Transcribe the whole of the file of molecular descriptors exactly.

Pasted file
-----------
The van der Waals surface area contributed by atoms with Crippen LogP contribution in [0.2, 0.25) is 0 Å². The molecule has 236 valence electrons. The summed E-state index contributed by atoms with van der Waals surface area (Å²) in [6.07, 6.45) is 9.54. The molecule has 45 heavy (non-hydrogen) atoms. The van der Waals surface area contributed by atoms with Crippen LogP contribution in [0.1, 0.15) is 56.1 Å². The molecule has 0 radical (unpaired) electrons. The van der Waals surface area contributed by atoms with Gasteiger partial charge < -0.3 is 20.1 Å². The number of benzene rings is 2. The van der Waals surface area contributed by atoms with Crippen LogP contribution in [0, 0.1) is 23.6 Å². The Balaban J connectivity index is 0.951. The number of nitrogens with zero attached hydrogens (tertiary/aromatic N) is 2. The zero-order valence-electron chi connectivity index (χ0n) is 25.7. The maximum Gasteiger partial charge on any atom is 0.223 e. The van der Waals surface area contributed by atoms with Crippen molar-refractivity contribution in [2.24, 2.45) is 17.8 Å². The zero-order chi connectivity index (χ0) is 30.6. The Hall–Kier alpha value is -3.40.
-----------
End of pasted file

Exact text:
The van der Waals surface area contributed by atoms with Crippen LogP contribution in [0.2, 0.25) is 0 Å². The molecule has 236 valence electrons. The summed E-state index contributed by atoms with van der Waals surface area (Å²) in [6.07, 6.45) is 9.54. The molecule has 45 heavy (non-hydrogen) atoms. The van der Waals surface area contributed by atoms with Crippen LogP contribution in [0.1, 0.15) is 56.1 Å². The molecule has 0 radical (unpaired) electrons. The van der Waals surface area contributed by atoms with Gasteiger partial charge < -0.3 is 20.1 Å². The number of benzene rings is 2. The van der Waals surface area contributed by atoms with Crippen LogP contribution in [0, 0.1) is 23.6 Å². The Balaban J connectivity index is 0.951. The number of nitrogens with zero attached hydrogens (tertiary/aromatic N) is 2. The zero-order valence-electron chi connectivity index (χ0n) is 25.7. The maximum Gasteiger partial charge on any atom is 0.223 e. The van der Waals surface area contributed by atoms with Crippen molar-refractivity contribution in [2.24, 2.45) is 17.8 Å². The zero-order chi connectivity index (χ0) is 30.6. The Hall–Kier alpha value is -3.40.